THE ROSE GARDEN Add To My Top 10
Release Date: December 01, 1989
Genre: Courtroom Drama
Runtime: 112 minutes
Distributor: Cannon Pictures
Director: Fons Rademakers
Producer: Arthur Brauner
Writer: Paul Hengge
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Aaron Reichenbach (Maximillian Schell) is the enraged, troubled, Jewish defendant who has accosted, evidently, the camp commandant responsible for hanging the twenty children, including Aaron's two sisters whom he had given up for dead. Though guilty, Reichenbach will not communicate with anyone, not even his lawyer, Freund. Thus, she is unable to mount a defense to prevent him from spending several years in prison. To her rescue comes a Nazi-hunting journalist with information on the camp commandant, and Freund decides that her best defense is a good offense. With the help of the journalist and the coerced aid of her ex-husband (Peter Fonda), she attempts to prosecute the commandant for his war crimes. She and her small daughter are then intimidated and harassed to drop the case by the Germans and a legal system that would rather forget Germany's past.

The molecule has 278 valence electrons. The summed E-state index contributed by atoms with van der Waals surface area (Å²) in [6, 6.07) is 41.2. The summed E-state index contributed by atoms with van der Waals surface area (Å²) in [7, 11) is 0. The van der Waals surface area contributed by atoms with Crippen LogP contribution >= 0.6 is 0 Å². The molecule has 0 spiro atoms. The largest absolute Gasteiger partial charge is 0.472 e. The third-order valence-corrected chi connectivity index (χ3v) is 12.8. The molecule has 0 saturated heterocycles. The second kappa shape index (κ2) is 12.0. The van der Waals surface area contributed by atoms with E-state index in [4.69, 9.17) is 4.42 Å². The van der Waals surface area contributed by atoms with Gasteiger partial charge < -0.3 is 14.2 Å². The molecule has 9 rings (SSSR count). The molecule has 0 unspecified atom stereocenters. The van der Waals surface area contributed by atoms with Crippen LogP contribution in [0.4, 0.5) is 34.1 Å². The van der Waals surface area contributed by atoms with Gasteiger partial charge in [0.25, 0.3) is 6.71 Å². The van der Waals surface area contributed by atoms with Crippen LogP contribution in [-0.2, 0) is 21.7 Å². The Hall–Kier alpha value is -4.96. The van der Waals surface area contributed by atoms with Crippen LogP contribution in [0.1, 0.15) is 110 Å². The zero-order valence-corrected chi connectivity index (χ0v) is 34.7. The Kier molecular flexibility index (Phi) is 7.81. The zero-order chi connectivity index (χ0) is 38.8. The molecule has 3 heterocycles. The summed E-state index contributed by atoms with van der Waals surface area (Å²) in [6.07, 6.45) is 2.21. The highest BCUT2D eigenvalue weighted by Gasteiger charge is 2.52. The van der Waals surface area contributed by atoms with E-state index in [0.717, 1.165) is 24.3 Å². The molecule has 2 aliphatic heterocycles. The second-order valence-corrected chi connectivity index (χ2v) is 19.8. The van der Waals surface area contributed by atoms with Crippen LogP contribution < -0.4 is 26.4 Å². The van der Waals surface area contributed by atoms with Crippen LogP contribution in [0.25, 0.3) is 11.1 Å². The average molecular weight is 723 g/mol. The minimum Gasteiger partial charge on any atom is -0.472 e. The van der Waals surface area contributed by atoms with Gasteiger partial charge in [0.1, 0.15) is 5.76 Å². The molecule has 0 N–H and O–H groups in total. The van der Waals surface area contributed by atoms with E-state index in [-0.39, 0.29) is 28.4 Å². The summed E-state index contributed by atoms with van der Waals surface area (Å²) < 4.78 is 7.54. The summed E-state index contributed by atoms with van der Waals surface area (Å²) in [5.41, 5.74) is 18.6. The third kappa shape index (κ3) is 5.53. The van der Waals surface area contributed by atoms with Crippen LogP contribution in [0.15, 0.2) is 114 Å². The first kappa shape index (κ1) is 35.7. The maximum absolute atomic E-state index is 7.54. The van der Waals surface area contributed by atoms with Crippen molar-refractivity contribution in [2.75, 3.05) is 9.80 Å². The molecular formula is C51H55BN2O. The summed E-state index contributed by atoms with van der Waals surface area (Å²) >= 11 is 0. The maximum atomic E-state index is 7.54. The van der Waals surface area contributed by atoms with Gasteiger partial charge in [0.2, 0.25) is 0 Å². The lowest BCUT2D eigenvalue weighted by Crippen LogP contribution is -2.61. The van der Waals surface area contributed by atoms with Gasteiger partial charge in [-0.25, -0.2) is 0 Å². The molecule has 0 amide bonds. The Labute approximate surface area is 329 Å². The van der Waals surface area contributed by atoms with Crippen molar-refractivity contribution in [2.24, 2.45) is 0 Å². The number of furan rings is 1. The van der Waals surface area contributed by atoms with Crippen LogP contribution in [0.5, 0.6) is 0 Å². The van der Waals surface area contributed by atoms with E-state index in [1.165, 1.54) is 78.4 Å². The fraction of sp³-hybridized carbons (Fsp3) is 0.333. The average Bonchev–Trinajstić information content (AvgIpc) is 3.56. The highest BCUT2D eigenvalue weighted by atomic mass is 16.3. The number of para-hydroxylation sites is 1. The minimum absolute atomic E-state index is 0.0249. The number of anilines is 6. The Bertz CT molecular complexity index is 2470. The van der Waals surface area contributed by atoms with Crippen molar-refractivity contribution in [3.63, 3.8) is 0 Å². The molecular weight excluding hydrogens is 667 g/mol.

This might have been a truly engaging film, but it contrives to make every decision for us and burdens the viewer with extraneous, overwritten dialogue about the character's thoughts, emotions and motives which trivializes the real horror. Thus, the film feels longer and is less involving than it otherwise could have been. The film's most important function is that it adds to our knowledge of the holocaust and shows the absolute evil which can so blind men that they can hang powerless, innocent children, and that can blind others who presumably should seek justice for such acts.